Skip to content

Democrats Still Seek Floor Strategy as Defense Authorization Nears Action

Even as House Democrats consider methods of breaking the Republican hold over the legislative agenda, a top Democrat admitted his party cannot force the majority to bring their bills to the floor.

“Frankly … they can jam us with impunity as long as they hold … 207 of their people in order,” Minority Whip Steny Hoyer (D-Md.) said Monday.

Democrats, who hold 205 seats, are still smarting from the May 9 Republican blockade of their alternative to the tax package. Since then, they have tried to draw attention to the fact that often they are not allowed to offer key amendments or alternatives to major bills on the floor.

Hoyer said he would be meeting with Minority Leader Nancy Pelosi (D-Calif.) and other members of the Democratic leadership to map out a protest strategy in the event they are prevented by the Rules Committee from offering amendments to the Defense Department authorization bill this week.

Joking that they could emulate the 51 Texas Democrats who prevented the Republican-controlled state Legislature from considering a redistricting bill by fleeing to Ardmore, Okla., Hoyer said they could walk out in protest, although such a move would be ineffectual.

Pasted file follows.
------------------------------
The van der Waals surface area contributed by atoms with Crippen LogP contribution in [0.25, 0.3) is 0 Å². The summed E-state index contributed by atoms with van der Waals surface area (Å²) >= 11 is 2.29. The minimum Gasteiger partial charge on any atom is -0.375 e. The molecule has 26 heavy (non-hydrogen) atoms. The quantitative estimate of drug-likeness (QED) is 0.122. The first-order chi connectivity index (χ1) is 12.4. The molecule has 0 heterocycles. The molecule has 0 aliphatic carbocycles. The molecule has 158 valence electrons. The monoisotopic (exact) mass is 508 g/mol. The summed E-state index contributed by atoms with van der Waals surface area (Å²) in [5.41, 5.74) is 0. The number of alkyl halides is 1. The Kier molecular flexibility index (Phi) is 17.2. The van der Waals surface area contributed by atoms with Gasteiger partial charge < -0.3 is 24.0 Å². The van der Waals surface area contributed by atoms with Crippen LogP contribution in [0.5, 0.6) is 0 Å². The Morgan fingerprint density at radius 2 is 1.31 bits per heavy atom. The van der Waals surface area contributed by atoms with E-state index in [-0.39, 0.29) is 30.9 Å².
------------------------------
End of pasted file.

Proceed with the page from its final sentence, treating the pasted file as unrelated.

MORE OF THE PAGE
Unlike in Texas, the House could continue to work and pass legislation without the Democrats.

So far, Republicans have ignored the charges that they are being undemocratic and stifling debate.

As one Republican aide noted, the Democrats had no qualms about blocking Republican legislation when Democrats controlled the chamber.

Increasingly, Democrats have tried to evoke their constituents when complaining about unfair treatment.

Hoyer frequently notes that collectively, House Democrats represent 140 million of the country’s 270 million Americans and that denying House Democrats a voice is tantamount to denying their constituents one.

Jonathan Grella, spokesman for Majority Leader Tom DeLay (R-Texas) said such talk is just sour grapes.

“They are trying to undermine the president’s agenda,” he said, adding that complaining about procedure instead of working to help Republicans pass President Bush’s “ambitious” agenda will not win them back the House.

Recent Stories

Capitol Lens | Social media poster

Superfund designation for PFAS raises concern over liability

Lawmakers question FAA’s resolve amid Boeing investigations

Are these streaks made to be broken?

Supreme Court airs concerns over Oregon city’s homelessness law

Supreme Court to decide if government can regulate ‘ghost guns’